As we celebrate Black History Month, we honor and recognize the past and present experiences of Black Americans. A significant part of this experience is investing in a home of their own. While equitable access to housing has come a long way, the path to homeownership is still steeper for households of color. It’s an important experience to talk about, along with how working with the right real estate experts can make all the difference for diverse homebuyers.

We know it’s a more challenging journey to achieve homeownership for some because there’s still a measurable gap between the overall average U.S. homeownership rate and that of non-white groups. Today, the lowest homeownership rate persists in the Black community (see graph below):

The Path To Homeownership Can Be Steeper for Some Americans | Simplifying The Market

Homeownership is an essential piece for building household wealth that can be passed down to future generations. However, there are obstacles in the homebuying process that can negatively impact certain racial and ethnic groups, including the Black community. This can delay or prevent many from achieving homeownership, challenging their ability to grow their net worth. A report by Vanessa G. Perry of the George Washington University School of Business and Janneke Ratcliffe of the Urban Institute explains:

“. . . households of color have much lower homeownership rates than white households and consequently hold, at the median, just one-eighth the wealth of white households.”

On top of that, when Black households do become homeowners, research shows they pay more for those homes overall than the average household. Raheem Hanifa, a Research Analyst for the Joint Center for Housing Studies of Harvard University, tells us:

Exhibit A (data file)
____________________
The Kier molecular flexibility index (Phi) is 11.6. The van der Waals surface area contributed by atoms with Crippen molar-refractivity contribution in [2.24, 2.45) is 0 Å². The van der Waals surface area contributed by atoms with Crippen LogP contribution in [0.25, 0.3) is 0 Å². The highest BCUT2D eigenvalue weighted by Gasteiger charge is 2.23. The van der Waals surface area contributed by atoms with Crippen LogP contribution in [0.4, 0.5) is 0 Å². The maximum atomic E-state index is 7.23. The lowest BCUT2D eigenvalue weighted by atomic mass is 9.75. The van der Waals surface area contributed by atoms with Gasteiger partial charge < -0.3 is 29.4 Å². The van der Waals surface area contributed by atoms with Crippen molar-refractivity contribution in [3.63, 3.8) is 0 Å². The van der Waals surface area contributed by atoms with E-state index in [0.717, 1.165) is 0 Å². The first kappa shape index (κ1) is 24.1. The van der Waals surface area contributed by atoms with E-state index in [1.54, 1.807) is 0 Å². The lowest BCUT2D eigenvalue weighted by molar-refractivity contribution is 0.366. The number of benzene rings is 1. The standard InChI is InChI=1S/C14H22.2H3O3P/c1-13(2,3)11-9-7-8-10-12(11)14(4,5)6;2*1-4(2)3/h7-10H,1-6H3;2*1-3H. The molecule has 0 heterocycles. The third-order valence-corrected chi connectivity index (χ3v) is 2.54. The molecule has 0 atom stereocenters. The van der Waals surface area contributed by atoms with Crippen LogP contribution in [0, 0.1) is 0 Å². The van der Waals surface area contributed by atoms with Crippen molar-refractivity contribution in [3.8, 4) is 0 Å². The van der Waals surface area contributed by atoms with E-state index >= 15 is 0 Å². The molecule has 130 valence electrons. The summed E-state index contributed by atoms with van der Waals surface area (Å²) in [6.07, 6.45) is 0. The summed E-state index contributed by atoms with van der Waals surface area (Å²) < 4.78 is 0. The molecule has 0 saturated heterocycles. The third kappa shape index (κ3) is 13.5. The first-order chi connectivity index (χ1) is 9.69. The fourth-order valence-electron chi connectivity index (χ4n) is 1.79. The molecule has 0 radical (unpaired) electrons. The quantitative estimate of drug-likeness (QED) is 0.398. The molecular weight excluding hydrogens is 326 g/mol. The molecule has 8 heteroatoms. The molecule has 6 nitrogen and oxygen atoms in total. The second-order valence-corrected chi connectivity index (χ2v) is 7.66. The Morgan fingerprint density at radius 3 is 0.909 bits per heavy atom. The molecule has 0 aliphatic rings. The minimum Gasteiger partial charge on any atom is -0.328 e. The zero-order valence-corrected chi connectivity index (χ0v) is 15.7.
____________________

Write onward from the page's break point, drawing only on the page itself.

“Black homeowners not only have primary mortgages with higher interest rates than white homeowners with similar incomes, they also have higher interest rates than white homeowners with substantially lower incomes, . . . Black homeowners have experienced systemic barriers to homeownership and wealth-building opportunities that have limited their ability to access credit, which is a key component in receiving low mortgage interest rates.”

For Black homebuyers, the inequity that remains in housing can be a point of pain and frustration. That’s why it’s so important for members of diverse groups to have the right team of experts on their sides throughout the homebuying process. These professionals aren’t only experienced advisors who understand the market and give the best advice. They’re also compassionate allies who will advocate for your best interests every step of the way.

Bottom Line

Opportunities in real estate improve every day, but there are still equity challenges that many face. Let’s connect to make sure you have an advocate on your side as you walk the path to homeownership.

Millions of Americans Have Discovered the Benefits of Multigenerational Households